London Fashion Week was paused this past Monday for the ringing of somber bells. St. Paul’s Cathedral filled with designers, actresses, family and friends gathered for the funeral of Alexander McQueen, the renegade genius designer who committed suicide before his fashion show last February at the age of forty. McQueen was known for a certain macabre attitude toward life and dress. He found the gruesome glorious and found beauty in the shudders and ashes of life.
Although he was revered in the fashion world on the basis of his precise tailoring and perfection of fit, like all great artists he twisted the traditional and even tortured it. Grand theatrics were a consistent theme of his fashion shows, which have variously featured huge living trees, live wolves, holograms and automobile spray-paint machines — not to mention the premier of the Lady Gaga song, “Bad Romance,” which crashed the website where the show streamed live.
Through these eccentric stagings, McQueen always presented a clear message in his shows. From the fleeting nature of celebrity to the promise of soft escape from a painful world, he usually expressed that intersection of life and death known as the bittersweet. McQueen walked fields of landmines and wasn’t afraid to set them off with his walking stick. He usually managed to step away in time.
A fond theme of McQueen was Victorian Gothic, a tale told in raven feathers, lace and binding corsetry. He drew upon the original mourning dress, which became trendy in England after Queen Victoria’s beloved husband King Albert died, and she wore only black for the rest of her life. Ironically, mourning dress became an elaborate ritual with layers of skirts and veils and jewelry made of human hair — all properly coordinated, of course. What was intended to be ascetic became blatantly aesthetic. Humans can try to be somber and silent, but expression is inevitable, and in expression we find joy. This complex darkness resonated with McQueen and, in turn, reverberated throughout the fashion world. Designers such as Rick Owens, Rodarte, Gareth Pugh and Riccardo Tischi are doubtlessly in dialogue with McQueen’s extreme vision.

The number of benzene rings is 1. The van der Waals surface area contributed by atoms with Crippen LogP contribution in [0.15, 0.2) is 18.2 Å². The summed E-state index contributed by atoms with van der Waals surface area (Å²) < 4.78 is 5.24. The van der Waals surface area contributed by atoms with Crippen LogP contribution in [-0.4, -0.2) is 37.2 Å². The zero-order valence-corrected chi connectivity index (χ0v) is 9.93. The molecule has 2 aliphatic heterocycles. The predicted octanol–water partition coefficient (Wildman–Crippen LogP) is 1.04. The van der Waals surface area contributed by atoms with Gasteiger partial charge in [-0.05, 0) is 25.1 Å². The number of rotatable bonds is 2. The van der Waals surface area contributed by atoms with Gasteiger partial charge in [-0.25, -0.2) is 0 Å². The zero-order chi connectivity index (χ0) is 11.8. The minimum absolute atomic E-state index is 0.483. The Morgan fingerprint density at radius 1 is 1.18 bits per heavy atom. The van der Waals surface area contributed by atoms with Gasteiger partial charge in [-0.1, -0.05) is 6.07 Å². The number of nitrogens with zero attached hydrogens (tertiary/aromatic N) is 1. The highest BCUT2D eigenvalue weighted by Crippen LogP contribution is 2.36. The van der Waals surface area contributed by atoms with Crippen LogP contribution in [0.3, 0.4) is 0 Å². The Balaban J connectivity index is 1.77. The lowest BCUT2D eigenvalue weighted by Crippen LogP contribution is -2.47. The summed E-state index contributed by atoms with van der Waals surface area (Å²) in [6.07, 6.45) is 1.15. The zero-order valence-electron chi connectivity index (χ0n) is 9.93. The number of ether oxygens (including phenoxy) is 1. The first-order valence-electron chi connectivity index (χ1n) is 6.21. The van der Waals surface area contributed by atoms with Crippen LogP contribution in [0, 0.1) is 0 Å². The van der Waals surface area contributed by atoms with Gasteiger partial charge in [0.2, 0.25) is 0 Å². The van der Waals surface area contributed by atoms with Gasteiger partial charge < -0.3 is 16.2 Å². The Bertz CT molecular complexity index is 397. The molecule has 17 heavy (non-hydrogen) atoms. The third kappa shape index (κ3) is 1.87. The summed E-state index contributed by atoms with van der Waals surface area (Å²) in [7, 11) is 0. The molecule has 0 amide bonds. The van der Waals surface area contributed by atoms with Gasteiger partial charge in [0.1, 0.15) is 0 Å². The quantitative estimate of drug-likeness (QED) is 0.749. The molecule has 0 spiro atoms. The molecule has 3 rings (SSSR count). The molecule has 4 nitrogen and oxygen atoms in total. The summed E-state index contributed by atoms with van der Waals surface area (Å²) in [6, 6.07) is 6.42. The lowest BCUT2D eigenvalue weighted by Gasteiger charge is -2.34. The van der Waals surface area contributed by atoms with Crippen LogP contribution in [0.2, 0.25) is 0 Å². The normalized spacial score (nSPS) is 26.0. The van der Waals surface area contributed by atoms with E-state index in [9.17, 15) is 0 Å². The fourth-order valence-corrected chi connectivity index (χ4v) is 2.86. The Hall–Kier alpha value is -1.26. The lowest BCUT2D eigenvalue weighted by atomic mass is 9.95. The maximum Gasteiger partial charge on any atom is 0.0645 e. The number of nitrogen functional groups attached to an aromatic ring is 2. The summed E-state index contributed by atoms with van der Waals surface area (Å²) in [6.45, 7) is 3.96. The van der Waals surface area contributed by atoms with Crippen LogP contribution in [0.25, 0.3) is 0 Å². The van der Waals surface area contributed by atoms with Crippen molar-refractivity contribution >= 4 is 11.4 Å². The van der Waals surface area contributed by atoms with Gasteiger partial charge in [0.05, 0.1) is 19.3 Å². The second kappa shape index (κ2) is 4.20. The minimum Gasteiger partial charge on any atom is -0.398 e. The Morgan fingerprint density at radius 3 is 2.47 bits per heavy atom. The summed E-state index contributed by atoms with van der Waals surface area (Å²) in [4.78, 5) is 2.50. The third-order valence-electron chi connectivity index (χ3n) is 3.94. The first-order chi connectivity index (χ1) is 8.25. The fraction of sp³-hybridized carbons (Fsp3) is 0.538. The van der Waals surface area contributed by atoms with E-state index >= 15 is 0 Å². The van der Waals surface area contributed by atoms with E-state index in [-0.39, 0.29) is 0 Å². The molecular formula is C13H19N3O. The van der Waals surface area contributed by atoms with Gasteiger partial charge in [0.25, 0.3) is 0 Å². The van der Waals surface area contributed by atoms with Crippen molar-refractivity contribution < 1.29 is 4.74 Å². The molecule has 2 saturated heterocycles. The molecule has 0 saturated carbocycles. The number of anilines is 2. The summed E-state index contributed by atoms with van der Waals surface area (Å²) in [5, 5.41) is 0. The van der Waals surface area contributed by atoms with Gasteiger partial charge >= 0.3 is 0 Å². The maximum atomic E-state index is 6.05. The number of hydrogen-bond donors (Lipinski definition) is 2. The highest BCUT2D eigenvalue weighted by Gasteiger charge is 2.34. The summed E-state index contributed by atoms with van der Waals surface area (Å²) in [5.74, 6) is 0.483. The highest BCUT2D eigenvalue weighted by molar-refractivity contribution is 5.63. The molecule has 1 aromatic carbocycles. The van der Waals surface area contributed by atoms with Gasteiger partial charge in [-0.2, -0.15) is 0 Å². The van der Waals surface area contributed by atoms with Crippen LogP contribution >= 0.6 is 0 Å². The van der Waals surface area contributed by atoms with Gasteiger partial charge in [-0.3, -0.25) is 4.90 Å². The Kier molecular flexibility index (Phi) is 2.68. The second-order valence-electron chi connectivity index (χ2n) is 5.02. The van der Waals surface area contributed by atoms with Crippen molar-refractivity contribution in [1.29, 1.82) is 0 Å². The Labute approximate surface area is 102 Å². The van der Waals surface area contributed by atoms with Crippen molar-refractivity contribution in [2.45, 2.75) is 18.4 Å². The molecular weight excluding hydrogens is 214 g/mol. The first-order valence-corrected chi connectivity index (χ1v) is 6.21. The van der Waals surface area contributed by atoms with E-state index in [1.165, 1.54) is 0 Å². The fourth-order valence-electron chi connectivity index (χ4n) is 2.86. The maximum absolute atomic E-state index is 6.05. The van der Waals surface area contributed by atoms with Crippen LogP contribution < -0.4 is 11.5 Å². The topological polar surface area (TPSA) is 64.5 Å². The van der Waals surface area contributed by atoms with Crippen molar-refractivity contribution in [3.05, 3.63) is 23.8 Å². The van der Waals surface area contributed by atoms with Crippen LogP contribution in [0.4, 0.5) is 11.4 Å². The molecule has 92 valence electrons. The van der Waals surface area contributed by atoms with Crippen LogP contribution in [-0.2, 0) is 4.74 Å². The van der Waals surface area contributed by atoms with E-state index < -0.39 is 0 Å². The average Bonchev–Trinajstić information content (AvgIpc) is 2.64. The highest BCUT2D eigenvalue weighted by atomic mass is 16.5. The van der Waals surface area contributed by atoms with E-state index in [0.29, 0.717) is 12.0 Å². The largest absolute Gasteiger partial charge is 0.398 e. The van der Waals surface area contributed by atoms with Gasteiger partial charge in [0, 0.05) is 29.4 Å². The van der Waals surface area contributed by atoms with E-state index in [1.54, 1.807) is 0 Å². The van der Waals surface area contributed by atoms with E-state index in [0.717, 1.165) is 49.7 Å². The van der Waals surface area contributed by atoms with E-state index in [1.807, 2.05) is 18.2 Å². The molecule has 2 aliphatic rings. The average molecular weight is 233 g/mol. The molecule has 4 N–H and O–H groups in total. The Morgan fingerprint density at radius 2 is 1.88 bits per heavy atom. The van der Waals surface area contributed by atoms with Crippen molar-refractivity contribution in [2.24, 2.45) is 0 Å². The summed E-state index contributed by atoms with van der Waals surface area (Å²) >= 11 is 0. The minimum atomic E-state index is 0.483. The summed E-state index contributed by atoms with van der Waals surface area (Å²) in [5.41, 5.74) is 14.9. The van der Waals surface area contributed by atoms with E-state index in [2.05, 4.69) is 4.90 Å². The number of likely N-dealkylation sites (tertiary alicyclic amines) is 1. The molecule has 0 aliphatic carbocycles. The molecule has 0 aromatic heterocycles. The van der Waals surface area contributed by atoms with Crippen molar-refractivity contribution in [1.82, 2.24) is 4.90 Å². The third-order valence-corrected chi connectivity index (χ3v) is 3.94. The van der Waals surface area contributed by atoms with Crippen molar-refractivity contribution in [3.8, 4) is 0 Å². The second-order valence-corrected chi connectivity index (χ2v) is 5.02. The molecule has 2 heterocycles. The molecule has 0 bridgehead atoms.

Tischi, for one, based his recent couture collection for Givenchy on another artist known for her kinship with pain, Mexican painter Frida Kahlo. He cited Kahlo’s obsession with human anatomy, stemming from her spinal disease, as his point of inspiration. Kahlo’s life was a documented struggle between the pulls of extreme love and despair. She once noted, “I tried to drown my sorrows, but the bastards learned how to swim, and now I am overwhelmed by this decent and good feeling.”
In this manner, Tischi exalts both the dark and the bright. In the show, he references anatomy literally in a spinal column belt made of ceramic vertebrae and clustered crystals formed into bones on the back of a jacket. Between the sparkling scapula bones of the jacket lay a tiny ceramic skull with wings. Tischi extended this anatomical theme by looking at skin as well as bones, manipulating nude lace into skeletal forms. His last conceit was gold, another favorite of McQueen. In gold and feathers the final models are resurrected, not unlike in McQueen’s final show last February.
Turning back to the runways of London a few hours after McQueen’s service was the catwalk show of the celebrated enfant terrible Christopher Kane. Royal inspiration was the mood — not despairing Victoria this time but the demure Princess Margaret, sophistication incarnate. However, Kane’s princess was not sipping tea but rather tripping on acid, and the suits that appeared to be lace were actually laser-cut leather, coated in neon gloss. This plays perfectly into Kane’s penchant for taking something “real,” like a leather skin, and questioning its veracity or value. Last season, he played a similarly queasy trick by creating feminine cocktail dresses and printing them with historical bomb explosions in lovely puffy clouds. In this play of organic and artificial, we are left with fashion itself mocking death by dying quickly and offering the hope of renewal in each new season.
At McQueen’s funeral, American Vogue editor Anna Wintour eulogized the designer, remembering his unpredictable antics and concluding that he was always forgiven. This reminded me of a quotation by poet Jean Cocteau, who wrote, “One must forgive fashion everything because it dies so young.”
Forgiveness is given to the worthy, and McQueen will be forever remembered as such. His legacy and his company, held by luxury conglomerate Gucci Group PPR, will continue. The McQueen spring collection will be shown on Oct. 5 at the end of Paris Fashion Week. As we sit here entering the cold months, we watch the dresses for next spring flounce down the runway. Maybe their exuberance will help us through the winter, through the fear. These new styles and accompanying new ideas will fill us until defrost, sun on skin, eventual resurrection.